Commission for Protection of Cherokee Nation Sovereignty makes recommendations
TAHLEQUAH – According to an Oct. 9 Cherokee Nation press release, the Commission for the Protection of Cherokee Nation Sovereignty, established by Principal Chief Chuck Hoskin Jr. after the U.S. Supreme Court’s McGirt ruling, has issued its first recommendations on expanding the tribe’s courts, attorneys and marshal service.
In July, via the McGirt v. Oklahoma case, the U.S. Supreme Court ruled that the Muscogee (Creek) Nation’s reservation was never disestablished. According to the Oc.t 9 release, the court’s reasoning in the case applies to not only the MCN but also the Cherokee, Chickasaw, Choctaw and Seminole nations in Oklahoma, also called the Five Tribes.
The release states that since the Supreme Court’s decision, the Cherokee Nation’s attorney general’s office has identified more than 100 cases that may be dismissed by the Oklahoma court of appeals and sent to either Cherokee Nation or federal courts for prosecution.
Appellate decisions could come by the end of the year, the release states.
“We must do everything in our power to protect our sovereignty, and we must continue to be ready for the challenges ahead and work with our partners on the ground while preparing to operate and expand our court system to prosecute more of these criminal cases on our lands,” Cherokee Nation Attorney General Sara Hill, a commission member, said. “First, we must ask the Tribal Council for an increase in the budget so that we can begin the expansion of our court system, attorneys, marshal service, victim services, detention facilities and other necessary changes as our reservation land is acknowledged by the state and cases involving Native perpetrators are dismissed, and we begin trying those cases in our tribal courts.”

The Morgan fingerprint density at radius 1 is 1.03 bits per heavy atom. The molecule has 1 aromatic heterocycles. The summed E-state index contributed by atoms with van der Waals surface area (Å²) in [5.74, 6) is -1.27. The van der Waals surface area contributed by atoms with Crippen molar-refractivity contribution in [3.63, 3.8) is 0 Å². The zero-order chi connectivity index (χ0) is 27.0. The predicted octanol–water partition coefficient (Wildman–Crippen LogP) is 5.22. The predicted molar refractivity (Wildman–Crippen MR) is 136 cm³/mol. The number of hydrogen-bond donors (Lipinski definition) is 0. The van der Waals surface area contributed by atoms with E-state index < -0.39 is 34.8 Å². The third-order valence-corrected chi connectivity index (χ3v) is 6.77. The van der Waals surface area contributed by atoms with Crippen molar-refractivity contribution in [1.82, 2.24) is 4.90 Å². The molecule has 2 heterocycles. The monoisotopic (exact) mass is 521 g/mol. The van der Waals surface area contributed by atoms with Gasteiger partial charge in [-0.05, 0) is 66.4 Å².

According to the release, in order for the expansion and restructuring, the commission recommends:
· A $15.6 million budget increase to restructure and expand the Cherokee Nation court system. It could expand the District Court system from one District Court to up to 10 separate districts; add security, juvenile court services, technology and more.
· A projected $3.5 million increase for the attorney general’s office for more staffing to prosecute cases.
· Increase the marshal service budget and detention costs by an additional $16.25 million. This would add 12 marshals and increase detention facility costs.
· Look at grants or funding for expansion of victim service programs.
· Search for grants or funding for re-entry type programs.
· Update the Cherokee Nation criminal code to closely align with the Oklahoma Criminal Code so that law and order is consistent and the transition is as seamless as possible for officers, prosecutors, defense attorneys and the court.
· That the principal chief engages with members of Congress who may be contemplating legislation and oppose any legislation that would disestablish tribal reservations.
· That the principal chief discusses with state and federal elected leaders whether or not additional compacts, intergovernmental agreements or memorandums of understanding are needed or should be authorized to address civil, criminal and other issues on the Cherokee reservation.
The commission comprised of internal Cabinet members, law enforcement, tribal councilors, department heads and judges and meets monthly.